Yesterday's ride did not go well. I had noticed the chain looked slack, and last time I'd adjusted it, the wheel was almost at the end of the adjuster. So I had intended to get it replaced Saturday.
Saturday wasn't soon enough. The chain had worn to the point it jumped off the rear sprocket while I was climbing a hill in bumper to bumper traffic. I tried to get it back on, but it jumped off 50 feet down the road. I looked in my pocket for my cell phone - and realized the cell phone was missing. This was officially going to be a bad day.
I was able to borrow a phone from a passing driver and give Philip a call, and we got the bike back to the shop I work at. I've got a new chain on order. Things could have been a lot worse.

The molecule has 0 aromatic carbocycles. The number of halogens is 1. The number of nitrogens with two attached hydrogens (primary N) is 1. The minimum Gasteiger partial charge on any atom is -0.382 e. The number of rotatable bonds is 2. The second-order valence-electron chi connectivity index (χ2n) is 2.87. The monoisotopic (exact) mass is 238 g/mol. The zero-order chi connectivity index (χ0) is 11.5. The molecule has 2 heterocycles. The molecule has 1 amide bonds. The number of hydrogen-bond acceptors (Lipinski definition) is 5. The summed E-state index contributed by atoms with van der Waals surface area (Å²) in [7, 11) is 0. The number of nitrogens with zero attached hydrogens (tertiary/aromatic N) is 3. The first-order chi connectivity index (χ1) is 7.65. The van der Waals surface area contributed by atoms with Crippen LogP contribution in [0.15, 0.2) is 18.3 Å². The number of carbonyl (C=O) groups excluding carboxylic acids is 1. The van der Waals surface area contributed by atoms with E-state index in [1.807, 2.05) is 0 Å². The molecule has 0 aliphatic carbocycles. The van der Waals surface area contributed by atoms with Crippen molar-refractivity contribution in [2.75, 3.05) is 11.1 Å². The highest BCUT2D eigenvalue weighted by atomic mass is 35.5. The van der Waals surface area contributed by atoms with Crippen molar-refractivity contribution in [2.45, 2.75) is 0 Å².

If your bike has a chain, you need to keep it in good working order. It needs to be oiled every 300 to 600 miles, depending on who you ask (and no doubt on what oil you use). Even O-ring or X-ring chains need lube. You also need to adjust the tension any time they go slack. And if you run out of adjustment... get a new chain and sprocket, right away. I'd been doing the first two, but failed to realize just how dangerous my chain situation had become when it ran out of adjustment. For the record, the chain lasted 16,000 miles.
Another lesson: It is possible to get a motorcycle into the back of a Chevy Suburban without too much effort. Getting the motorcycle out of the Suburban is considerably harder. Next time I'm using a trailer even if I have to rent it.